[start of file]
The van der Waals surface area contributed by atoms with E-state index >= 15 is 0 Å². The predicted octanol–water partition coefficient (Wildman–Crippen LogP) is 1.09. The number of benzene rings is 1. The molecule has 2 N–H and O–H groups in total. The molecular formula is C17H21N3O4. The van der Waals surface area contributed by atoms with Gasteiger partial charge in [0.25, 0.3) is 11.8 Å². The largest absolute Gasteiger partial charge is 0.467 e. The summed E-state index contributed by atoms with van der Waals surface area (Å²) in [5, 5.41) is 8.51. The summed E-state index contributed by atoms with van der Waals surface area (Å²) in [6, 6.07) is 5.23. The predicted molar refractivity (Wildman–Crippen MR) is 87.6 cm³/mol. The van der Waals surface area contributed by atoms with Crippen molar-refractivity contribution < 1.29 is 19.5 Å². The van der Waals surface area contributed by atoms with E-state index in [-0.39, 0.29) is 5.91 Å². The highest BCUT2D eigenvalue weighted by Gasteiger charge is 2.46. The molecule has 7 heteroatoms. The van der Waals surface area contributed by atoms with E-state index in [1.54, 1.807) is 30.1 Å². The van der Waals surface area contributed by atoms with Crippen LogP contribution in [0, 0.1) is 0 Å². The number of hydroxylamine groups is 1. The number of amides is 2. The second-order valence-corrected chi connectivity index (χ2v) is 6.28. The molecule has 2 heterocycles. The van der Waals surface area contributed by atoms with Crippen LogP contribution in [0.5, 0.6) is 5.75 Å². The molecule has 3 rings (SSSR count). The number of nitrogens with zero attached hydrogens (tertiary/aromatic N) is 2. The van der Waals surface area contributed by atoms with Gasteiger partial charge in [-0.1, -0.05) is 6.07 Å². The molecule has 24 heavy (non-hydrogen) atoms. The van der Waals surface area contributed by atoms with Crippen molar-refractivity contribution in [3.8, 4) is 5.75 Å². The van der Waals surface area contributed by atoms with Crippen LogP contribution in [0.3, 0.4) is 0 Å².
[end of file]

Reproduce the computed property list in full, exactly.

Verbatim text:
The van der Waals surface area contributed by atoms with E-state index >= 15 is 0 Å². The predicted octanol–water partition coefficient (Wildman–Crippen LogP) is 1.09. The number of benzene rings is 1. The molecule has 2 N–H and O–H groups in total. The molecular formula is C17H21N3O4. The van der Waals surface area contributed by atoms with Gasteiger partial charge in [0.25, 0.3) is 11.8 Å². The largest absolute Gasteiger partial charge is 0.467 e. The summed E-state index contributed by atoms with van der Waals surface area (Å²) in [5, 5.41) is 8.51. The summed E-state index contributed by atoms with van der Waals surface area (Å²) in [6, 6.07) is 5.23. The predicted molar refractivity (Wildman–Crippen MR) is 87.6 cm³/mol. The van der Waals surface area contributed by atoms with Crippen molar-refractivity contribution < 1.29 is 19.5 Å². The van der Waals surface area contributed by atoms with E-state index in [-0.39, 0.29) is 5.91 Å². The highest BCUT2D eigenvalue weighted by Gasteiger charge is 2.46. The molecule has 7 heteroatoms. The van der Waals surface area contributed by atoms with E-state index in [1.54, 1.807) is 30.1 Å². The van der Waals surface area contributed by atoms with Crippen LogP contribution in [0, 0.1) is 0 Å². The number of hydroxylamine groups is 1. The number of amides is 2. The second-order valence-corrected chi connectivity index (χ2v) is 6.28. The molecule has 2 heterocycles. The van der Waals surface area contributed by atoms with Crippen LogP contribution in [0.5, 0.6) is 5.75 Å². The molecule has 3 rings (SSSR count). The number of nitrogens with zero attached hydrogens (tertiary/aromatic N) is 2. The van der Waals surface area contributed by atoms with Gasteiger partial charge in [-0.1, -0.05) is 6.07 Å². The molecule has 24 heavy (non-hydrogen) atoms. The van der Waals surface area contributed by atoms with Crippen molar-refractivity contribution in [3.8, 4) is 5.75 Å². The van der Waals surface area contributed by atoms with Crippen LogP contribution in [0.3, 0.4) is 0 Å².